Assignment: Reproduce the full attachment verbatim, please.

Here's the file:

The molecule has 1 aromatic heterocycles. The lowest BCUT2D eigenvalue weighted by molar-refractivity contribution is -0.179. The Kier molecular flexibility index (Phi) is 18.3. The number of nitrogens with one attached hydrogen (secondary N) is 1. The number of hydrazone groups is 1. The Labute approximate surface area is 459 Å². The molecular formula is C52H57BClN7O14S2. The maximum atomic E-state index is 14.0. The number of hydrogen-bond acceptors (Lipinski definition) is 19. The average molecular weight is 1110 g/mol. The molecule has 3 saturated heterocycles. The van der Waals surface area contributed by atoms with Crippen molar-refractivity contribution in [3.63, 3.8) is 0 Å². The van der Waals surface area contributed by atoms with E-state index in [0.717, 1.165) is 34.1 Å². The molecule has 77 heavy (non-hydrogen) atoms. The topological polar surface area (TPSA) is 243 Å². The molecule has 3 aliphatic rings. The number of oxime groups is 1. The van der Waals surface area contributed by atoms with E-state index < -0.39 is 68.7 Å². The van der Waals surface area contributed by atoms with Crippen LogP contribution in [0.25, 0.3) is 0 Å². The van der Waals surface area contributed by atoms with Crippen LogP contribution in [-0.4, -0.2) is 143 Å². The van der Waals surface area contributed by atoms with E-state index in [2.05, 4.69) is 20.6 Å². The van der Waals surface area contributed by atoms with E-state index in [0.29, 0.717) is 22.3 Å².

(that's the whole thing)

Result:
The molecule has 1 aromatic heterocycles. The lowest BCUT2D eigenvalue weighted by molar-refractivity contribution is -0.179. The Kier molecular flexibility index (Phi) is 18.3. The number of nitrogens with one attached hydrogen (secondary N) is 1. The number of hydrazone groups is 1. The Labute approximate surface area is 459 Å². The molecular formula is C52H57BClN7O14S2. The maximum atomic E-state index is 14.0. The number of hydrogen-bond acceptors (Lipinski definition) is 19. The average molecular weight is 1110 g/mol. The molecule has 3 saturated heterocycles. The van der Waals surface area contributed by atoms with Crippen molar-refractivity contribution in [3.63, 3.8) is 0 Å². The van der Waals surface area contributed by atoms with E-state index in [0.717, 1.165) is 34.1 Å². The molecule has 77 heavy (non-hydrogen) atoms. The topological polar surface area (TPSA) is 243 Å². The molecule has 3 aliphatic rings. The number of oxime groups is 1. The van der Waals surface area contributed by atoms with E-state index < -0.39 is 68.7 Å². The van der Waals surface area contributed by atoms with Crippen LogP contribution in [0.25, 0.3) is 0 Å². The van der Waals surface area contributed by atoms with Crippen LogP contribution in [-0.4, -0.2) is 143 Å². The van der Waals surface area contributed by atoms with E-state index in [2.05, 4.69) is 20.6 Å². The van der Waals surface area contributed by atoms with E-state index in [0.29, 0.717) is 22.3 Å².